Taylor DeForrest made the save.
The Apple Valley High School goaltender deflected the incoming puck wide, where it should've been no threat. But East Ridge's Anya Hafiz was skating right into its path. She backhanded the puck, beating DeForrest, and Apple Valley, with a single smooth motion.
Deforrest sank to her knees, then lay face-down on the ice. East Ridge was advancing to the sectional semifinals, Apple Valley was eliminated, and she was very, very tired. She knew that much.
What DeForrest would only learn later was that her team's 3-2 loss Wednesday night was historic. At six overtimes, and almost 122 minutes, the game is the longest girls' hockey game ever recorded in Minnesota. DeForrest's game was historic, too. She knew it was the most shots she'd ever faced in one game, but she wasn't keeping track. Maybe she'd stopped 50 or 60 shots.
Try 112, Taylor. This, too, was a record for the most saves ever recorded in an overtime girls' hockey game. The old record? 59.
"I had no idea," DeForrest says. Friends were texting her about how proud they were. When DeForrest stopped by school briefly Thursday to pick up an ACT test prep packet, five different teachers stopped her to give her a hug.
"It's sort of shocking, and inspiring, that all of that reaction could come from just one game," she says.
Apple Valley coach Don Erdall has been playing and coaching hockey for 26 years, and still struggles to explain what happened the night before.
"If I knew, I'd tell you," Erdall said. "It was the most bizarre, incredible thing I've ever seen at a hockey arena in my life."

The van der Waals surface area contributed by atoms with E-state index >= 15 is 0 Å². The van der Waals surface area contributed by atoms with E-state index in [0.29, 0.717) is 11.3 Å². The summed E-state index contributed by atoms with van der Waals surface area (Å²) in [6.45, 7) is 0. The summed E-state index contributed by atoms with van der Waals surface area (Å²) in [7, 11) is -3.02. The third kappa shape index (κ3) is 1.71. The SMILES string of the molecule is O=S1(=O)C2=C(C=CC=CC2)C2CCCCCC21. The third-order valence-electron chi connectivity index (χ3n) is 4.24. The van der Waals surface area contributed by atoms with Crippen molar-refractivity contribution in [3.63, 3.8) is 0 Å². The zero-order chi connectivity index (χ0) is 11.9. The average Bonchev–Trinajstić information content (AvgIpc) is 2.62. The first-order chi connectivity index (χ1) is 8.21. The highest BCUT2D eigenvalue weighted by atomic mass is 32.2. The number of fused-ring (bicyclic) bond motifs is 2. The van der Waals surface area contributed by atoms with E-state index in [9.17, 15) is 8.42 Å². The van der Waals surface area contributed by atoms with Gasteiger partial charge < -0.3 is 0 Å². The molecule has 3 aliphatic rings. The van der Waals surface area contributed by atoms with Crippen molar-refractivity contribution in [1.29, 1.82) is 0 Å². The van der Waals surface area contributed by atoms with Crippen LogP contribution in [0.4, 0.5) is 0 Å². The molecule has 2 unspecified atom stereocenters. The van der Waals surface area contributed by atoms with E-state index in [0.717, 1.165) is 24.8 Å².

Erdall notes that DeForrest was hardly alone in turning in a remarkable performance. East Ridge also played its heart out, with goaltender Chloe Heiting making 38 saves of her own. Erdall also had special praise for his defenseman Sophia Leong. Leong scored both Apple Valley goals, playing a mind-boggling 117 minutes. Through injuries, Apple Valley was reduced to 10 skaters. Not that [Leong] gave him a choice.
"I have a great relationship with all the players, and [Leong] was kind of giving me this look," Erdall says. "Like, 'If you take me out, we're going to have issues.'"
As for DeForrest, she knew she was in for a long night after Leong scored late in the third period to tie the game 2-2. In fact, they played another 50 minutes.
Erdall told his players that the way DeForrest was playing, she was going to stop East Ridge's firs shot every time, and they needed to protect her on the rebounds. He was right, as that's how the epic contest ended, along with Apple Valley's season.
"That shot would've beat anyone," Erdall says. "If it was going to end on an overtime goal, it was going to be that goal."
No one took it harder than DeForrest. Erdall tried to put the game in context, telling his exhausted players, many of them crying, what they had just gone through, win or lose.
"I told them, they're going to remember this for the rest of their lives," Erdall says. "They're such competitors. All they wanted was a couple more practices and another game."
DeForrest, a junior, will have more games. None will be like this.
"It's bittersweet, but we left everything on the ice, all of us," she says. "We did lose, but it was a battle worth losing."